Issue 16 features Parisian legend Invader as the cover artist. Our exclusive interview with the Rubik’s cube enthusiast provides a rare insight into this secretive street artist’s work.
We talk about people stealing his work, airlines classifying his tiles as ‘weapons’ and invader-shaped waffles. We also chat about his ‘cousin’ Mr Brainwash and how he narrowly avoiding arrest in LA during the Art in the Streets show.
Issue 16 also includes Ron English’s protege, the Australian wunderkind Kid Zoom, old-school mad scientist CHU, commercial assassins TrustoCorp, and weird and wonderful pictorial pirates The Dead Sea Mob.
But that’s not all, folks. We also talk to Cath Love and Will Barras, and include a photo feature on Obsession Of Colour.
Of course no issue of VNA would be complete without documenting actual work on city walls and it seemed appropriate that this issue should celebrate the streets of Paris, alongside those of London and Melbourne.
Welcome to Baseline 60, our autumn issue. To coincide with the 60th issue of the magazine, we mounted an exhibition at the University for the Creative Arts (UCA) to celebrate the 17-year collaboration with its students, graduates and staff.
For the first book review in this issue we selected the Design series published by the Antique Collectors’ Club, designed by Webb and Webb. It is reviewed by Prof. Alan Powers. The second publication is TD 63–73 Total Design and its pioneering role in graphic design. The author is Ben Bos and it is published by Unit Editions. The review is by Prof. Ian McLaren.
Wistbook 009 / Edition series. 100 / Format. 3″cd and novella…
A murder mystery by one of today’s finest crime writers, “Jigokuhen” takes place in a declining coastal city whose once thriving harbours and shipyards now house a shadowy criminal underworld. Drawn into this world when the son of the city’s mayor is killed, a jaded middle-aged detective finds himself distracted by a beautiful unemployed dockworker who spends each day walking aimlessly along the shore, and whose mysterious past may just hold the key to solving the crime. Throughout the novella, these two characters act as allegories of the dingy concrete metropolis and the wild untamed sea that borders it, City and Nature constantly approaching and withdrawing. The plot reaches a climax with a shootout in a warehouse, but the action plays second fiddle to the relationship between the detective and the dockworker, which remains ambivalent and by the end of the novel remains unresolved. Quiet, yet intensely evocative, “Jigokuhen” is a literary tour de force.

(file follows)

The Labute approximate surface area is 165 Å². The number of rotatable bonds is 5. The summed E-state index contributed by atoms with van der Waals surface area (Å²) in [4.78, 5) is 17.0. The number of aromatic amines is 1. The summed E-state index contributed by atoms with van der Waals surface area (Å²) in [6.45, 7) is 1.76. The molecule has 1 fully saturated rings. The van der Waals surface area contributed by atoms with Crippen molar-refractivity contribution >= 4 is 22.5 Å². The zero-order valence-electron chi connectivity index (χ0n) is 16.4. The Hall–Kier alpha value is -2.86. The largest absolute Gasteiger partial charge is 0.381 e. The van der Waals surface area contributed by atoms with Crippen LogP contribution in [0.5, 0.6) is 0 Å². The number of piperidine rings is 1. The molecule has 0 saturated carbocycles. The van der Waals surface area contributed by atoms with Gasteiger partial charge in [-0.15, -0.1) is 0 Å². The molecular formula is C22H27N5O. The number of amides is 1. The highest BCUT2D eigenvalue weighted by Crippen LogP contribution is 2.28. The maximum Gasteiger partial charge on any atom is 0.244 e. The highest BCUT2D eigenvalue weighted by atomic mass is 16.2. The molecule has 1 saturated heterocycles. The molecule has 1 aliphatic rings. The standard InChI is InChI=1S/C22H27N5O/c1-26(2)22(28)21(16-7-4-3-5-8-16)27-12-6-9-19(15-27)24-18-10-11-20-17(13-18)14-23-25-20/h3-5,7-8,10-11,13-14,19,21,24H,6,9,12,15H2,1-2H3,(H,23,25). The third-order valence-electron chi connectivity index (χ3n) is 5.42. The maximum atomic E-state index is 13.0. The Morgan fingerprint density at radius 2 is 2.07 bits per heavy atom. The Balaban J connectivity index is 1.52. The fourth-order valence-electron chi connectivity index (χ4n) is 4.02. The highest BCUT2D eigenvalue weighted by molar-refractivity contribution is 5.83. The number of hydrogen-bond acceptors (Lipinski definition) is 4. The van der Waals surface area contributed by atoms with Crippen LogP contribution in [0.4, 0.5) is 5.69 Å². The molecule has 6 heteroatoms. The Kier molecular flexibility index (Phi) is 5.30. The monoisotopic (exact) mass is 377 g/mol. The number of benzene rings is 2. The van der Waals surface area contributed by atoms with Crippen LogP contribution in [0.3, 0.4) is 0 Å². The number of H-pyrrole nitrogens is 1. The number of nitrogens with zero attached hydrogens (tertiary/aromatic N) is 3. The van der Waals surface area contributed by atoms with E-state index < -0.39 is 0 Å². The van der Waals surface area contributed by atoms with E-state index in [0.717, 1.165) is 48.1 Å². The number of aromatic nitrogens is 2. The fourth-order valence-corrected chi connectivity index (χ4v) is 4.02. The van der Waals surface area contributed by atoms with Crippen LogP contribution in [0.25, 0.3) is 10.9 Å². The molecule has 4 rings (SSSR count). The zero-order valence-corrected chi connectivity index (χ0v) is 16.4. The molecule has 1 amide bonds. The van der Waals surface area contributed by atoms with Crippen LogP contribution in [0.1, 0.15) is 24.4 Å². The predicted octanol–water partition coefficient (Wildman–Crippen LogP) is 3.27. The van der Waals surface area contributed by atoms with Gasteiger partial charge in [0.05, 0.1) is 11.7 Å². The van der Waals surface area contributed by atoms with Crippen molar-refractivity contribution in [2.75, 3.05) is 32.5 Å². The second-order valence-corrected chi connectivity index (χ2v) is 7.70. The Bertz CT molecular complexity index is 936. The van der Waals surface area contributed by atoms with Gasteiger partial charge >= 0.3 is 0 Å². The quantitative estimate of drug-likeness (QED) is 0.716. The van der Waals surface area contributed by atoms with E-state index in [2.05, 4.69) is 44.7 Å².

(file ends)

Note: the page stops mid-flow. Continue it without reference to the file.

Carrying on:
A Prior Magazine #21 investigates performance practices, the unique experience, the active positions of the artist and the audience in relation to current techniques of assemblage, association, reproduction, sharing, collage and, specifically, linking.
Danai Anesiadou, Gabriel Lester in collaboration with Raimundas Malasauskas, and Luis Jacob
Cover image: Happy To Serve You by Danai Anesiadou
Back cover: Image from Gabriel Lester’s personal collection
Essays by Lou Forster on The Other Tradition (Wiels, Brussels), Natasa Petresin on Les Promesses du Passé (Centre Pompidou, Paris) and Defne Ayas on Performa (New York). And a contribution by Ruth Hege Halstensen on Tino Sehgal
Insert: Album IX: special 16-page booklet in full color by Luis Jacob
And more essays by Anselm Franke, Donatien Grau, John Menick, Vivian Rehberg, Dieter Roelstraete, Michael Van den Abeele, Jan Verwoert and Andros Zins-Browne
280 pages full color
Source is the magazine for contemporary photography in Britain and Ireland. It presents a forum for independent critical debate and the publication of the best new contemporary photography.
Each issue includes portfolios of previously unpublished photographic work, newly commissioned essays and comprehensive reviews of exhibitions and publications.
Source covers a wide range of photography from documentary and photojournalism to the work if contemporary artists. This has included police photography, advertising, pornography family photographs and design.